Tρίς μεν ορέξατ' ιών, το δε τίτρατον ίκετο τέκμωρ.
Nec traxere moras, sequi sc.] sed lapsu protinus uno
wholly from the Prolegomena of Gesner and others, and from the poet's own works.
Now the very beauty of Homer's conception consists in the comparison it suggests. Neptune passes from one place to another by steps, as a man would do, but with swiftness immensely greater; and it is in this image of human power, increased to a preternatural degree, that the sublimity of the passage consists. But in Claudian there is no comparison; his coursers do not clear the aerial space by successive bounds, though fleeter than the rush of a storm, or the leap of a cataract; they are in heaven and on earth in the same moment, and by this utter want of proportion disturb the unity of the scene, the magnificence of which is merely earthly magnificence, exalt- : ed so as to suit a celestial subject. It is true that this conception of Deity is not the sublimest imaginable; but if a writer will represent his gods as magnified men, he ought at least to be consistent in his representations. He must not confound two opposite systems.-The goddess presents her request to the hero in the moment of his victory over the rebel Eugenius. The picture of the field of battle is another example of a beginning of faultless beauty and elegance, marred in its effect by a turgid conclusion.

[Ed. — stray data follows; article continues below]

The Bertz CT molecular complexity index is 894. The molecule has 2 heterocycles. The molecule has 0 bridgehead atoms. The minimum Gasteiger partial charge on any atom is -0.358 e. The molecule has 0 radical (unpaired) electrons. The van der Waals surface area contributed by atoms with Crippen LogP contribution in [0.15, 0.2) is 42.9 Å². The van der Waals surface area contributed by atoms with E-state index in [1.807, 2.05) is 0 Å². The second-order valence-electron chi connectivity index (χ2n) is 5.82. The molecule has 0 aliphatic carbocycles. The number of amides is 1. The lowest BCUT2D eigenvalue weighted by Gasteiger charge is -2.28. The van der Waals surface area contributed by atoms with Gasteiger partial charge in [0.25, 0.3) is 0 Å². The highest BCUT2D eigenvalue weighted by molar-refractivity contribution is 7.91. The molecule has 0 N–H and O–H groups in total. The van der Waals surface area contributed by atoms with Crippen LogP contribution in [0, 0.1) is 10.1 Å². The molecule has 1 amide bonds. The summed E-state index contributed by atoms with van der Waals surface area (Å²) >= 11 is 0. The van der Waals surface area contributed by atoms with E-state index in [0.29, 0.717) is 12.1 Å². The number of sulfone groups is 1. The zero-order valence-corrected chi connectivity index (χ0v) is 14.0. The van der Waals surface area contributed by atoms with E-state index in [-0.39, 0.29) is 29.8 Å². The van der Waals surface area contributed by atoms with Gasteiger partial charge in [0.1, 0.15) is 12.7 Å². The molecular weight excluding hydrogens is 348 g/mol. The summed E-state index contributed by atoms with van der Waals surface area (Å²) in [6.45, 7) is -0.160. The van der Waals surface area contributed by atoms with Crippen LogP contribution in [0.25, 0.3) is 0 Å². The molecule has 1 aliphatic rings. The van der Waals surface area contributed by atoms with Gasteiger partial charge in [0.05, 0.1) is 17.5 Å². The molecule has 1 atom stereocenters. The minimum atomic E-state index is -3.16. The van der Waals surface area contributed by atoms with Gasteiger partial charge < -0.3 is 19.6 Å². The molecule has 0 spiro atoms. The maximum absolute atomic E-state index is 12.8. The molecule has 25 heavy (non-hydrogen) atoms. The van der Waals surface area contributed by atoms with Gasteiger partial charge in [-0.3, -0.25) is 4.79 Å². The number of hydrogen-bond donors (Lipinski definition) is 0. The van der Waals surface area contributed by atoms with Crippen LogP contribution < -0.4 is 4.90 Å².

tetigere locum, qua fine sub imo
Corpora: turbantur permisto funere manes.
conqueror and on the subjects of her petition : the monarch graciously consents: the joy of Rome, and the preparations for the solemnity, are described. And here we have one of those pleasing touches by which Claudian sometimes relieves the glaring monotony of his pictures. The mother of the consuls elect is introduced as embroidering with her own hands the robes of office which her sons are to wear on the day of their inauguration. The piece concludes with a congratulatory oration from Father Tiber, and a meeting of the rivers, from which
Cowley, whose vast poetical superiority, and extraordinary ruggedness of versification, equally combine to place him in a strong antithesis with Claudian, whom he resembles only in his love for conceits, improves